Past Offers Sign of Future

Thursday, August 26, 2004

By Maureen Nolan, Staff writer

The historic vacant school at South Warren and East Adams streets now bears a bronze plaque that proclaims its destiny. That is, its destiny if all goes as planned.

The new sign says: "Institute of Technology at Syracuse Central High School." The building originally was the old Syracuse Central High, and the Central High Class of 1952 donated the sign, which cost nearly $1,500, class member Nicholas Nett said.

Nett, 71, of Baldwinsville, is the unofficial Central High historian. The sign is the third in the spot. The first consisted of raised lettering attached to the wall and dated to 1903, when Central High opened, Nett said.

Those letters came off in 1961, when that year's graduating class removed it to put up a bronze plaque that identified the school as the Syracuse Technical High School, which the building became in 1960. The district closed that school in the mid-1970s and eventually sold the building.

The city and district bought it back again a couple of years ago to transform it into a career and technical high school. Funding and budget problems have delayed the project, which originally was supposed to be open by now.

School district officials now say September 2006 is the most likely opening date, but money for the project still hasn't been sewn up.

All the same, the Class of 1952 and other Central High boosters went ahead and had the plaque made and dedicated it with a ceremony early this summer. They were eager to establish its new identify and proud that part of the original name remained.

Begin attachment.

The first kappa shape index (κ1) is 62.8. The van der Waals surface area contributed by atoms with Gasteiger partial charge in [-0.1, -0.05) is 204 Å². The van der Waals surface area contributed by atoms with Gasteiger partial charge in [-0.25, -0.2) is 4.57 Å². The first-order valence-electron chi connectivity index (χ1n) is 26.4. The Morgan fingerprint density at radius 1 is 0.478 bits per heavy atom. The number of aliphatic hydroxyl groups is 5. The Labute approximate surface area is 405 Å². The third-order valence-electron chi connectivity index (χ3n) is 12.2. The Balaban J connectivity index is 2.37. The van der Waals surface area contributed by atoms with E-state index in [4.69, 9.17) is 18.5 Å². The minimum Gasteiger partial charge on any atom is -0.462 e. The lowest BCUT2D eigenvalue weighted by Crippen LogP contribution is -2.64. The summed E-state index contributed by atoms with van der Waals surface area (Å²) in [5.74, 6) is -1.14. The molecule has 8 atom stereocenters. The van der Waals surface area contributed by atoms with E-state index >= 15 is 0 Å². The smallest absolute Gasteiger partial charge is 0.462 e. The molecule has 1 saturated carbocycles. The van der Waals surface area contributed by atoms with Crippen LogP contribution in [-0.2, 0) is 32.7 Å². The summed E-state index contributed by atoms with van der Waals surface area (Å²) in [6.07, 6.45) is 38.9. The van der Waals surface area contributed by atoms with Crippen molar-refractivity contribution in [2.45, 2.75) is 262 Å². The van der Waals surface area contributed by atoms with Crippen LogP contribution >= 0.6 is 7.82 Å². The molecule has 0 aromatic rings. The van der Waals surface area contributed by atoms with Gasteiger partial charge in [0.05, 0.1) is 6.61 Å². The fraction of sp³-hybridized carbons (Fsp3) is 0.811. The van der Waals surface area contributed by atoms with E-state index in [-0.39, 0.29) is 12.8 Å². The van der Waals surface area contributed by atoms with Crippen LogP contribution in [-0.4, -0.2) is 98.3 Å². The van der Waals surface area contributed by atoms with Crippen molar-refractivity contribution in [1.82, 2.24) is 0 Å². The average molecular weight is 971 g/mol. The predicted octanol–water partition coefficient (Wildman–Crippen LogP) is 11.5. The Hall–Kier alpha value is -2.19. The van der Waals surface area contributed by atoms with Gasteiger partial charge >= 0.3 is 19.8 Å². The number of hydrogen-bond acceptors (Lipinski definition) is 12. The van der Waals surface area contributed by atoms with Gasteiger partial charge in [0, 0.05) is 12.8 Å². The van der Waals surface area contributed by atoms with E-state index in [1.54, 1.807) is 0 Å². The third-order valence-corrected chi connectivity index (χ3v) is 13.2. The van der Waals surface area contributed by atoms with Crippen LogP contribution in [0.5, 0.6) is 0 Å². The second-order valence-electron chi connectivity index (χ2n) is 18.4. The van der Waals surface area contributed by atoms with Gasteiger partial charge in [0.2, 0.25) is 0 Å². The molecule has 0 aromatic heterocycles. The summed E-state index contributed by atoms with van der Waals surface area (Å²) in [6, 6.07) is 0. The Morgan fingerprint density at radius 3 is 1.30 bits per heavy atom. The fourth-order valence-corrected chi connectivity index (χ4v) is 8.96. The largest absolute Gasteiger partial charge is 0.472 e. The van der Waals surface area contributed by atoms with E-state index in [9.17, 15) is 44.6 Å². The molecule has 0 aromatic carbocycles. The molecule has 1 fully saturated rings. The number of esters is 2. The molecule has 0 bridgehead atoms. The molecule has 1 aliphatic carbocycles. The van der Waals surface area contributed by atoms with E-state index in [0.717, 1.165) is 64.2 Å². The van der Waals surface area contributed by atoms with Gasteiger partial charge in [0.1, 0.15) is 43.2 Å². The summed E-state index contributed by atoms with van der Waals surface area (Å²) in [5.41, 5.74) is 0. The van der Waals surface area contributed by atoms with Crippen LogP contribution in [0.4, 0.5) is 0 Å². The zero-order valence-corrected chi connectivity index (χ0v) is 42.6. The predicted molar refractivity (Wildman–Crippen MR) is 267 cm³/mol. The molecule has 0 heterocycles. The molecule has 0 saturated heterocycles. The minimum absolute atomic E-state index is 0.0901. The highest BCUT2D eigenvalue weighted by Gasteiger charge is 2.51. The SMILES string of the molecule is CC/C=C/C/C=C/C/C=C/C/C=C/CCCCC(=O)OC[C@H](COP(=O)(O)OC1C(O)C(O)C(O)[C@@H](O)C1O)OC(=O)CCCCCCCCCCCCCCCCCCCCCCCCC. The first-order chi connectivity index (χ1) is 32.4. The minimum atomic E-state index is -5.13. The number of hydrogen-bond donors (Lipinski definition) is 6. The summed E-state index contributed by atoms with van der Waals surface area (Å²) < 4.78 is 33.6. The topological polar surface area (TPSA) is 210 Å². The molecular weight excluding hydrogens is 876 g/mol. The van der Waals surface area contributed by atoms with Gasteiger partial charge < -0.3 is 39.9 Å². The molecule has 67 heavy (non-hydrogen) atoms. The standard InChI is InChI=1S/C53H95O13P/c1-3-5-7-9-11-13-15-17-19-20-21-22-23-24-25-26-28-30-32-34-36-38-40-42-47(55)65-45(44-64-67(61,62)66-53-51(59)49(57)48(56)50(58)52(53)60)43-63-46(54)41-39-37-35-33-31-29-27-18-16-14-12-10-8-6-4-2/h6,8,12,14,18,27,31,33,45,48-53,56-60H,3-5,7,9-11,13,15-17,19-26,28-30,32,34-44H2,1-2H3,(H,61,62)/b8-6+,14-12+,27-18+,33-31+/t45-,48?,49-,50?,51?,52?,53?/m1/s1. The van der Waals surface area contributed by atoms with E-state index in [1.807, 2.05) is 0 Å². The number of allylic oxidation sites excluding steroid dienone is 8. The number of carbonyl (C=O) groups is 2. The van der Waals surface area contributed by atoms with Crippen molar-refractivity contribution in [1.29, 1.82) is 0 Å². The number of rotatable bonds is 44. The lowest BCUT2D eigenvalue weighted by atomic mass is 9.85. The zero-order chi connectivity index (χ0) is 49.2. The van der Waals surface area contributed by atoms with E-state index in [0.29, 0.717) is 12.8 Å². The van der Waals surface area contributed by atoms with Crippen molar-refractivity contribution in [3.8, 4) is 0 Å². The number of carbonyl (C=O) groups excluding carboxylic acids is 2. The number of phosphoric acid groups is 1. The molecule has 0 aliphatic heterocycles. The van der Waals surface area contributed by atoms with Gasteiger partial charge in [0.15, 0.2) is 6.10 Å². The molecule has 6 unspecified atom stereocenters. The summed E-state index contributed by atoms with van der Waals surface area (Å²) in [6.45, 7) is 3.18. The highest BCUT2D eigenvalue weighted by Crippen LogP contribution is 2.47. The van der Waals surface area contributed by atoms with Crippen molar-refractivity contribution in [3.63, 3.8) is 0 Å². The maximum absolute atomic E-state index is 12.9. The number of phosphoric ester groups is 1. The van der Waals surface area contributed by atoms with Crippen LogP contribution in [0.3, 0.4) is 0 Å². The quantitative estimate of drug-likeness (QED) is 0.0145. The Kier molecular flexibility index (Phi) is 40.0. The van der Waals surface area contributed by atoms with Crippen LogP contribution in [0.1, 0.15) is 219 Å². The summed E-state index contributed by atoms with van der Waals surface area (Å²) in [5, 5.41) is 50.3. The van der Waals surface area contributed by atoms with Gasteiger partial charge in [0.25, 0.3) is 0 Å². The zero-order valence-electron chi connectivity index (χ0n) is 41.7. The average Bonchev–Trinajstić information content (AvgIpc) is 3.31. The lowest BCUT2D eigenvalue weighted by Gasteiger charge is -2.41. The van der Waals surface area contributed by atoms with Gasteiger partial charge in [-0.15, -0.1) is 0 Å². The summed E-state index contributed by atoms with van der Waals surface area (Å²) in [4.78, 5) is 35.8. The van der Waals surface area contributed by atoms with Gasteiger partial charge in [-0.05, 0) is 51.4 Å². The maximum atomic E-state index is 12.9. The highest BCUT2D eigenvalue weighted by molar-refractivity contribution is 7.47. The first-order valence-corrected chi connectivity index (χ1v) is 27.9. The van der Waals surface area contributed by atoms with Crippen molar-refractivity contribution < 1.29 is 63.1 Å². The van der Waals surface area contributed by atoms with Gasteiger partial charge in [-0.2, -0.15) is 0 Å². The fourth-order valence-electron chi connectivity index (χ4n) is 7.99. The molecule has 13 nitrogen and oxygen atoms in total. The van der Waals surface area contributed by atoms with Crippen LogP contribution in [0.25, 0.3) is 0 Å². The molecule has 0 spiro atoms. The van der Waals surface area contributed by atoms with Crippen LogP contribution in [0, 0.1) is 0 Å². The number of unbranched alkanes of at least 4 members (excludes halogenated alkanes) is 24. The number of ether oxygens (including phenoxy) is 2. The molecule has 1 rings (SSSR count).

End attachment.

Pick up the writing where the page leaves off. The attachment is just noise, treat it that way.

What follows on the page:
"They wanted to get a little bit of an impetus to the project, getting the name on there," said Nett, who gave the dedication.

The old Central Tech sign came down when the new one went up, and Nett would like to see it become part of the Central High archive he and other gung-ho alums have assembled.

Among the collection is the only known Central football jersey, a cheerleader's uniform with megaphone, a gym suit with bloomers, yearbooks and programs from concerts held in the school's Lincoln Auditorium, once a leading local venue.

Nett said the district has promised to set aside an "alumni room" when the new school opens, where the collection could be displayed.

But the public may be able to get a look at it before then. Nett said he is working with the Onondaga County Central Library to exhibit the items late this fall at the Galleries downtown.

And in the downtown library's local collection are a number of Central High yearbooks and nearly 300 copies of the school newspaper "The Recorder," Nett said.

2004 The Post-Standard.


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